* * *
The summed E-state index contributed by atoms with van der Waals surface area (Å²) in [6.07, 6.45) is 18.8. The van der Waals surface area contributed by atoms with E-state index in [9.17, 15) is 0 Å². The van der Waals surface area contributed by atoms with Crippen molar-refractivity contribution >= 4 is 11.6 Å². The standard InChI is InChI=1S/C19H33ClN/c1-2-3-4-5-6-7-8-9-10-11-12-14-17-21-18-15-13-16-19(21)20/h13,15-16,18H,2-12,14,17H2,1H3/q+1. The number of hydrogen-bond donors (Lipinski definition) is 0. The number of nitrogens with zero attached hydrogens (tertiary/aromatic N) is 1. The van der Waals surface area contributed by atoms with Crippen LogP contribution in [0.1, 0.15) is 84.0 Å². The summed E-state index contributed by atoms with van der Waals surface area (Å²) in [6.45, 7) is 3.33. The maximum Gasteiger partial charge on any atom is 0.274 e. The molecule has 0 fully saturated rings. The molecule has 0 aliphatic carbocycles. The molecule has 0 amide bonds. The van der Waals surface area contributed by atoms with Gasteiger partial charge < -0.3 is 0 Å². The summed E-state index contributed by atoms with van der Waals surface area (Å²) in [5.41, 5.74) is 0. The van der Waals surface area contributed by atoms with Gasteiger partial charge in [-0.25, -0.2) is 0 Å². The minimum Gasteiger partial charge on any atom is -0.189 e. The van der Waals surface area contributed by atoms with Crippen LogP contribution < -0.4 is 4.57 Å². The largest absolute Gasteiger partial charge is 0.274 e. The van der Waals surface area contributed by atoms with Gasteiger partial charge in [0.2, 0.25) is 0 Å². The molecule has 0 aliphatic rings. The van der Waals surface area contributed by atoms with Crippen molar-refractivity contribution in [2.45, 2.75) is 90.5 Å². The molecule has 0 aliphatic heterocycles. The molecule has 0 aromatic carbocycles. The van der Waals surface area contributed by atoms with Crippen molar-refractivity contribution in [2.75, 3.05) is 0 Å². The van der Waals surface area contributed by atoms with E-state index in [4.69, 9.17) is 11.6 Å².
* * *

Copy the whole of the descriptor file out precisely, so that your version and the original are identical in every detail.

The summed E-state index contributed by atoms with van der Waals surface area (Å²) in [6.07, 6.45) is 18.8. The van der Waals surface area contributed by atoms with E-state index in [9.17, 15) is 0 Å². The van der Waals surface area contributed by atoms with Crippen molar-refractivity contribution >= 4 is 11.6 Å². The standard InChI is InChI=1S/C19H33ClN/c1-2-3-4-5-6-7-8-9-10-11-12-14-17-21-18-15-13-16-19(21)20/h13,15-16,18H,2-12,14,17H2,1H3/q+1. The number of hydrogen-bond donors (Lipinski definition) is 0. The number of nitrogens with zero attached hydrogens (tertiary/aromatic N) is 1. The van der Waals surface area contributed by atoms with Crippen LogP contribution in [0.1, 0.15) is 84.0 Å². The summed E-state index contributed by atoms with van der Waals surface area (Å²) in [6.45, 7) is 3.33. The maximum Gasteiger partial charge on any atom is 0.274 e. The molecule has 0 fully saturated rings. The molecule has 0 aliphatic carbocycles. The molecule has 0 amide bonds. The van der Waals surface area contributed by atoms with Gasteiger partial charge < -0.3 is 0 Å². The summed E-state index contributed by atoms with van der Waals surface area (Å²) in [5.41, 5.74) is 0. The van der Waals surface area contributed by atoms with Gasteiger partial charge in [-0.25, -0.2) is 0 Å². The minimum Gasteiger partial charge on any atom is -0.189 e. The van der Waals surface area contributed by atoms with Crippen LogP contribution < -0.4 is 4.57 Å². The largest absolute Gasteiger partial charge is 0.274 e. The van der Waals surface area contributed by atoms with Gasteiger partial charge in [0.2, 0.25) is 0 Å². The molecule has 0 aliphatic rings. The van der Waals surface area contributed by atoms with Crippen molar-refractivity contribution in [2.45, 2.75) is 90.5 Å². The molecule has 0 aliphatic heterocycles. The molecule has 0 aromatic carbocycles. The van der Waals surface area contributed by atoms with Crippen molar-refractivity contribution in [2.75, 3.05) is 0 Å². The van der Waals surface area contributed by atoms with E-state index in [4.69, 9.17) is 11.6 Å².